Celiac disease (also referred to as celiac sprue, non-tropical sprue, and gluten-sensitive enteropathy) is a serious, genetic autoimmune disorder triggered by consuming a protein called gluten, which is found in wheat, barley and rye.
When a person with celiac disease eats gluten, the protein interferes with the absorption of nutrients from food by damaging a part of the small intestine called villi. Damaged villi make it nearly impossible for the body to absorb nutrients into the bloodstream, leading to malnourishment and a host of other problems including some cancers, thyroid disease, osteoporosis, infertility and the onset of other autoimmune diseases.
One out of every 133 Americans has celiac disease, equivalent to nearly 1% of the U.S. population. Unfortunately, 83% of the 3 million Americans living with celiac disease remain undiagnosed or misdiagnosed. Celiac disease is a genetic disorder, meaning that it passes from parent to child via DNA. In some cases, stressful events such as pregnancy, surgery, infection, or severe emotional distress can trigger the onset of the disease.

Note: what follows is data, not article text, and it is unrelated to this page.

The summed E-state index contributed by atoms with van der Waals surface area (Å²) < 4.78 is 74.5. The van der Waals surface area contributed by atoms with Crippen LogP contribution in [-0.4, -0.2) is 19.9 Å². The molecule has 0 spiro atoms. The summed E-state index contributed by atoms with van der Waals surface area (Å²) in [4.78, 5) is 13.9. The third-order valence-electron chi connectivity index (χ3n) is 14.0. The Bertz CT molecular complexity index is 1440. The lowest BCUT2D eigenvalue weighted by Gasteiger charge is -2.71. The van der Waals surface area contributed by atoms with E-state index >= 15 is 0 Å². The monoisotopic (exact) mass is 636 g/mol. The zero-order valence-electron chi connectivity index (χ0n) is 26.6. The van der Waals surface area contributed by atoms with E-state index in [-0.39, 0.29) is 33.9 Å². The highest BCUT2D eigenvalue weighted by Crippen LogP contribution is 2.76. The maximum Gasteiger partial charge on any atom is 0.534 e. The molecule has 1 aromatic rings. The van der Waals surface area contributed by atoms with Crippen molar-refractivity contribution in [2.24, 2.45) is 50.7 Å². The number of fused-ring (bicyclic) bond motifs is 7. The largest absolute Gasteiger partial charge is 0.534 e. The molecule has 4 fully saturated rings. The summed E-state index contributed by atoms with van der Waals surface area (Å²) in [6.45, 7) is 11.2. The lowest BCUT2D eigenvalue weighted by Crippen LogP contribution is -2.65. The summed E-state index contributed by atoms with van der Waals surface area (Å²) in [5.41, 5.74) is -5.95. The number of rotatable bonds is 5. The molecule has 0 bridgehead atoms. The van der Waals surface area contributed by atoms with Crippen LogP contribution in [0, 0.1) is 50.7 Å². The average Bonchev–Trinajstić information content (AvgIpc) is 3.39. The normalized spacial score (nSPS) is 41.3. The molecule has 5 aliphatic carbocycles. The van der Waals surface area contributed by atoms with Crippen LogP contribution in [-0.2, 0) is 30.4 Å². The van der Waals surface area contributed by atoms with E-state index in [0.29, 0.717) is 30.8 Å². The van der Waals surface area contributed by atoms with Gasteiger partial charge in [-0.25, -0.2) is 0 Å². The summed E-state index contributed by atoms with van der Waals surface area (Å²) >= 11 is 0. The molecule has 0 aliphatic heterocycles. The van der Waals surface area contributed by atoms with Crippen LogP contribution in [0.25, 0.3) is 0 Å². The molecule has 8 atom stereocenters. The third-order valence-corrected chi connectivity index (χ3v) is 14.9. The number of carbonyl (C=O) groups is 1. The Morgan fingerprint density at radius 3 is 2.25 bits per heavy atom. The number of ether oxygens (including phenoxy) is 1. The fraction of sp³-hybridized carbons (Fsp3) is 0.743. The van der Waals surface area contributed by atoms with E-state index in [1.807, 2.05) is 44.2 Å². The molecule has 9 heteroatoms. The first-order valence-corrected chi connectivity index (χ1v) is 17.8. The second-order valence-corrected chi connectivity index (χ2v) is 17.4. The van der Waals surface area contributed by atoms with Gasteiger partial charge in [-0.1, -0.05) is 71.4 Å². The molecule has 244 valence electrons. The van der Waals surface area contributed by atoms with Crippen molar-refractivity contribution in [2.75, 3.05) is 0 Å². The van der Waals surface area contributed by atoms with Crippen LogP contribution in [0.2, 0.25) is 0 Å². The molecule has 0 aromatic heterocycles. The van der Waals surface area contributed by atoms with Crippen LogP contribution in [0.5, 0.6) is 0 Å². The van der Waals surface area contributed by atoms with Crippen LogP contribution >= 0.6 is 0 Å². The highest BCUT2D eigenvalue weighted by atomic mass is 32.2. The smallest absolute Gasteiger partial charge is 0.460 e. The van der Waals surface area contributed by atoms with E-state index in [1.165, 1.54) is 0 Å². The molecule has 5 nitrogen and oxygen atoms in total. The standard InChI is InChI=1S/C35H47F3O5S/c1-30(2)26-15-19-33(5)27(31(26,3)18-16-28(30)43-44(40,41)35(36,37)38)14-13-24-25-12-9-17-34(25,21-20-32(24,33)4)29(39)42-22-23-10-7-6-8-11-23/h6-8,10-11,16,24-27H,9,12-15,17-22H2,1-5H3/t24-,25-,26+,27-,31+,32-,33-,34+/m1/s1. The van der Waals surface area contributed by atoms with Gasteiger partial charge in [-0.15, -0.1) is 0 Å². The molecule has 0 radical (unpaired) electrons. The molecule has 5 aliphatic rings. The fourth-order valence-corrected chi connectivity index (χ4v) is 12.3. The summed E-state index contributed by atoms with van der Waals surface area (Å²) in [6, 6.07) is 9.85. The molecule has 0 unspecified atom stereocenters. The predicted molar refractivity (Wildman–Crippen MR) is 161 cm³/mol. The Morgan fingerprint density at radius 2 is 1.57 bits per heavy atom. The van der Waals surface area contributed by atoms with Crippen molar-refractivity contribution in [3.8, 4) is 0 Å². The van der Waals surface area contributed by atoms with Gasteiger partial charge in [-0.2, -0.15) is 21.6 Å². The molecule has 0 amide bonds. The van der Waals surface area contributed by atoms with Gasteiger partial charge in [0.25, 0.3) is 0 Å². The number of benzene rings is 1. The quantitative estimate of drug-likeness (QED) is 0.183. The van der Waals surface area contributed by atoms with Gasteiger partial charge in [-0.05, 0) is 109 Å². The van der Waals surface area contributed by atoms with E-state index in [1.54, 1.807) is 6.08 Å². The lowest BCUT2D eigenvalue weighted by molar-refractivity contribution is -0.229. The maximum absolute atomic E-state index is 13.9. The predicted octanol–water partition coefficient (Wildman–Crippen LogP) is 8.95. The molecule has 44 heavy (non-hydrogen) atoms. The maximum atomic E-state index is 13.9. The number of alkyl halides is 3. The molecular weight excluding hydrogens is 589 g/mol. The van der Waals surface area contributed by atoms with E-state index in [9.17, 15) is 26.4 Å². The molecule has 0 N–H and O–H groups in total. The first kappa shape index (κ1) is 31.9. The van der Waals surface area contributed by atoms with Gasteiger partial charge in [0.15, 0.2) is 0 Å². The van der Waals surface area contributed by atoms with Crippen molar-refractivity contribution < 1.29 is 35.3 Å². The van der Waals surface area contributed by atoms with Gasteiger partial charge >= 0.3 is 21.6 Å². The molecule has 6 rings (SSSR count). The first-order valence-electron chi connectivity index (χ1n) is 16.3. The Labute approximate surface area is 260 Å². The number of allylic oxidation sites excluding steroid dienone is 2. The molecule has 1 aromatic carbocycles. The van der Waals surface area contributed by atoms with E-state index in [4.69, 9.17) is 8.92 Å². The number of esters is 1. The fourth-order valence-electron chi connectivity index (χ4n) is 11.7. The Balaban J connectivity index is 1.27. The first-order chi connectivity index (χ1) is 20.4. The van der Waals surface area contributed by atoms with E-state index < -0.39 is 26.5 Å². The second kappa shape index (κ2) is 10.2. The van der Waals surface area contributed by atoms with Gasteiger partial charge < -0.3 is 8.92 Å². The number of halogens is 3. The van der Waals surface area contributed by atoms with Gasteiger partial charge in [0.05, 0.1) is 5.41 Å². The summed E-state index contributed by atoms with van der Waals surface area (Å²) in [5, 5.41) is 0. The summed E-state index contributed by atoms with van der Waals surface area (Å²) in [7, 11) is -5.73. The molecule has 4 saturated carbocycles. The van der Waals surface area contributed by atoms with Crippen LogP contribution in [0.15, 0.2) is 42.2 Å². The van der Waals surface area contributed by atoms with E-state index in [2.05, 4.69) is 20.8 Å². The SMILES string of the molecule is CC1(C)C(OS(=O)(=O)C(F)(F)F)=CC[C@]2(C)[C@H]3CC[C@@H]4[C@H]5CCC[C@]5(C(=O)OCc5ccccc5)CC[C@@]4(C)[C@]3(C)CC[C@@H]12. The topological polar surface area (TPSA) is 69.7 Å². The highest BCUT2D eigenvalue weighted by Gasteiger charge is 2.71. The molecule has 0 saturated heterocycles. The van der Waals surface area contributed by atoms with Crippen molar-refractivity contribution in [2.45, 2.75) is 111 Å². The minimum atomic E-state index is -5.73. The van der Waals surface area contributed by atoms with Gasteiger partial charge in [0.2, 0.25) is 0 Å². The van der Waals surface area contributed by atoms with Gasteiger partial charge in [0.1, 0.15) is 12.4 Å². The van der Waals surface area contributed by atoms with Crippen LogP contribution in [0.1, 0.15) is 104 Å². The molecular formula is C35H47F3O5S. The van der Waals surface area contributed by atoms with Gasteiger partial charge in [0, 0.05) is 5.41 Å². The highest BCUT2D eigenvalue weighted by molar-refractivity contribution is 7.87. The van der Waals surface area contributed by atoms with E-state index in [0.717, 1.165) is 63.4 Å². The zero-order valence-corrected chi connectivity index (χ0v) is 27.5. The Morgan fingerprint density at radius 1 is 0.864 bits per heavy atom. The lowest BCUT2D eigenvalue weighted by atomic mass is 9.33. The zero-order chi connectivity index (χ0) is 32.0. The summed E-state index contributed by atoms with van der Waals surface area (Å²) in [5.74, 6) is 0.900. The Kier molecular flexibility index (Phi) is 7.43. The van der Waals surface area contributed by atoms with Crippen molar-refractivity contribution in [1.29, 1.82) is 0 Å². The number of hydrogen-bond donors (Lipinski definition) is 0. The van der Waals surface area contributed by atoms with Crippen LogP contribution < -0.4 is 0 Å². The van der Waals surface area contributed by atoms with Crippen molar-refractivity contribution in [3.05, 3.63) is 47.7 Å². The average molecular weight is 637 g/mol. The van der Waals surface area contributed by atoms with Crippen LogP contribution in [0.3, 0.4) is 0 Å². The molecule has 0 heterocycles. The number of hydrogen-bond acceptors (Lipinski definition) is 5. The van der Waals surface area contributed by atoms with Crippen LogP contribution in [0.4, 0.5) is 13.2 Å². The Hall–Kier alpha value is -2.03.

Learn about Risk Factors for Celiac Disease.
With a wide variety of symptoms associated with celiac disease, gaining an accurate diagnosis can be difficult. To determine if a patient has celiac disease, a physician can screen by using a simple antibody blood test, sometimes combined with a genetic test. If a celiac diagnosis is still suspected, the doctor will likely perform a small intestinal biopsy for confirmation.
Learn more about Getting Tested for Celiac Disease.
Learn more about Celiac Disesase Symptoms.
The only current treatment for celiac disease is simple: a lifelong gluten-free diet. There are no medications or surgeries that can cure the autoimmune disease. Eating even tiny amounts of gluten can cause damage to the villi of the small intestine and prevent patients from absorbing nutrients into the bloodstream. Eliminating popular foods from the diet can seem overwhelming when a patient is first diagnosed, but with some extra effort in the kitchen, people with celiac disease can eat delicious food that tastes just as good as their gluten-containing counterparts.
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